12 Essential Performances from New Orleans' Piano "Professors"

New Orleans music is renowned for its piano players. Here's a dozen jams from great Crescent City keyboardists, past and present, and a little something extra.

Music

Jess Williamson Reimagines the Occult As Source Power on 'Sorceress'

Folk singer-songwriter, Jess Williamson wants listeners to know magic is not found in tarot cards or mass-produced smudge sticks. Rather, transformative power is deeply personal, thereby locating Sorceress as an indelible conveyor of strength and wisdom.

By the Book

Flight and Return: Kendra Atleework's Memoir, 'Miracle Country'

Although inconsistent as a memoir, Miracle Country is a breathtaking environmental history. Atleework is a shrewd observer and her writing is a gratifying contribution to the desert-literature genre.

Music

Mark Olson and Ingunn Ringvold Celebrate New Album With Performance Video (premiere)

Mark Olson (The Jayhawks) and Ingunn Ringvold share a 20-minute performance video that highlights their new album, Magdalen Accepts the Invitation. "This was an opportunity to perform the new songs and pretend in a way that we were still going on tour because we had been so looking forward to that."

Music

David Grubbs and Taku Unami Collaborate on the Downright Riveting 'Comet Meta'

Comet Meta is a brilliant record full of compositions and moments worthy of their own accord, but what's really enticing is that it's not only by David Grubbs but of him. It's perhaps the most emotive, dream-like, and accomplished piece of Grubbsian experimental post-rock.

Music

On Their 2003 Self-Titled Album, Buzzcocks Donned a Harder Sound and Wore it With Style and Taste

Buzzcocks, the band's fourth album since their return to touring in 1989, changed their sound but retained what made them great in the first place

Reading Pandemics

Chaucer's Plague Tales

In 18 months, the "Great Pestilence" of 1348-49 killed half of England's population, and by 1351 half the population of the world. Chaucer's plague tales reveal the conservative edges of an astonishingly innovative medieval poet.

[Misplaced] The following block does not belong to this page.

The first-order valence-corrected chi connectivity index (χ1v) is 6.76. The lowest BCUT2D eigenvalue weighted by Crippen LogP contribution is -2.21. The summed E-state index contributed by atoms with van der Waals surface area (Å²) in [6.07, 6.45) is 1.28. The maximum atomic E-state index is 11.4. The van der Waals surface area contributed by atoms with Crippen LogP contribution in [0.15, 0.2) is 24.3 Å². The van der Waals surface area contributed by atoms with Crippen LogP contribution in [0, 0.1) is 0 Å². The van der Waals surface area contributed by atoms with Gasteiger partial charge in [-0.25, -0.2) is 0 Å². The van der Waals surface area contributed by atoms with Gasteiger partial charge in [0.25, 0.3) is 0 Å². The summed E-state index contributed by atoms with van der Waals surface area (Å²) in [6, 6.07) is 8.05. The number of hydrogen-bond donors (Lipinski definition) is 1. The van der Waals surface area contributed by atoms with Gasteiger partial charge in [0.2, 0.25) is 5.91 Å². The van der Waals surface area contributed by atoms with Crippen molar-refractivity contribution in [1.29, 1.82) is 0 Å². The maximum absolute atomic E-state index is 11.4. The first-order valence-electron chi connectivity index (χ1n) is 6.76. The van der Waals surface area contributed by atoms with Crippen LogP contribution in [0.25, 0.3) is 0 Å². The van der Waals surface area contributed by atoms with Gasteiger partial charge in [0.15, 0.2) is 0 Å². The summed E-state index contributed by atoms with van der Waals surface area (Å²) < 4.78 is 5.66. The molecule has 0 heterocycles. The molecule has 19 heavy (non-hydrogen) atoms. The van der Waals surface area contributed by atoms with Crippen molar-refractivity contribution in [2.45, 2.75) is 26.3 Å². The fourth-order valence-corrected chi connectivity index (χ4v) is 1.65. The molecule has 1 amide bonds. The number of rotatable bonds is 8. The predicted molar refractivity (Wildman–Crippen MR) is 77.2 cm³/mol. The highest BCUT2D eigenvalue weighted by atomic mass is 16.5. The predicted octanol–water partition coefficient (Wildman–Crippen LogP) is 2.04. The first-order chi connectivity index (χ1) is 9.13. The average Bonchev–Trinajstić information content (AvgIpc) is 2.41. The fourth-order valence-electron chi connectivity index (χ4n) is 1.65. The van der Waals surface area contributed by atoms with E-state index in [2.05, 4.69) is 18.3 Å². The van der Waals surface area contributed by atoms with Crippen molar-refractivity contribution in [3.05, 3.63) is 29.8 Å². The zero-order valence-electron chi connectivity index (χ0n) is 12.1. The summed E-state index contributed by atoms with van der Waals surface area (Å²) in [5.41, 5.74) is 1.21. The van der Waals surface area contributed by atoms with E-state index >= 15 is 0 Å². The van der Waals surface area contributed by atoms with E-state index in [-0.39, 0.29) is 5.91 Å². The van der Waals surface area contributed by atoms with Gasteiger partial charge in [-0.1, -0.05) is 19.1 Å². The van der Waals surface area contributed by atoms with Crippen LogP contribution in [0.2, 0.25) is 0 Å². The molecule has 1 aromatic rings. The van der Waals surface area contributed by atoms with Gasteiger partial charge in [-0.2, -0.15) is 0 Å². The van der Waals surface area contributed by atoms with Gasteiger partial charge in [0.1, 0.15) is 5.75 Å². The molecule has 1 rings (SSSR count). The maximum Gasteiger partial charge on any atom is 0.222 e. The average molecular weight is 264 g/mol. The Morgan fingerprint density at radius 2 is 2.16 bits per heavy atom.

Music

Country's Jaime Wyatt Gets in Touch With Herself on 'Neon Cross'

Neon Cross is country artist Jaime Wyatt's way of getting in touch with all the emotions she's been going through. But more specifically, it's about accepting both the past and the present and moving on with pride.

Music

Counterbalance 17: Public Enemy - 'It Takes a Nation of Millions to Hold Us Back'

Hip-hop makes its debut on the Big List with Public Enemy’s meaty, beaty manifesto, and all the jealous punks can’t stop the dunk. Counterbalance’s Klinger and Mendelsohn give it a listen.

Music

Sondre Lerche and the Art of Radical Sincerity

"It feels strange to say it", says Norwegian pop artist Sondre Lerche about his ninth studio album, "but this is the perfect time for Patience. I wanted this to be something meaningful in the middle of all that's going on."

Books

How the Template for Modern Combat Journalism Developed

The superbly researched Journalism and the Russo-Japanese War tells readers how Japan pioneered modern techniques of propaganda and censorship in the Russo-Japanese War.

Film

From Horrifying Comedy to Darkly Funny Horror: Bob Clark Films

What if I told you that the director of one of the most heartwarming and beloved Christmas movies of all time is the same director as probably the most terrifying and disturbing yuletide horror films of all time?

Reviews
Collapse Expand Reviews

Features
Collapse Expand Features
PM Picks
Collapse Expand Pm Picks

© 1999-2020 PopMatters.com. All rights reserved.
PopMatters is wholly independent, women-owned and operated.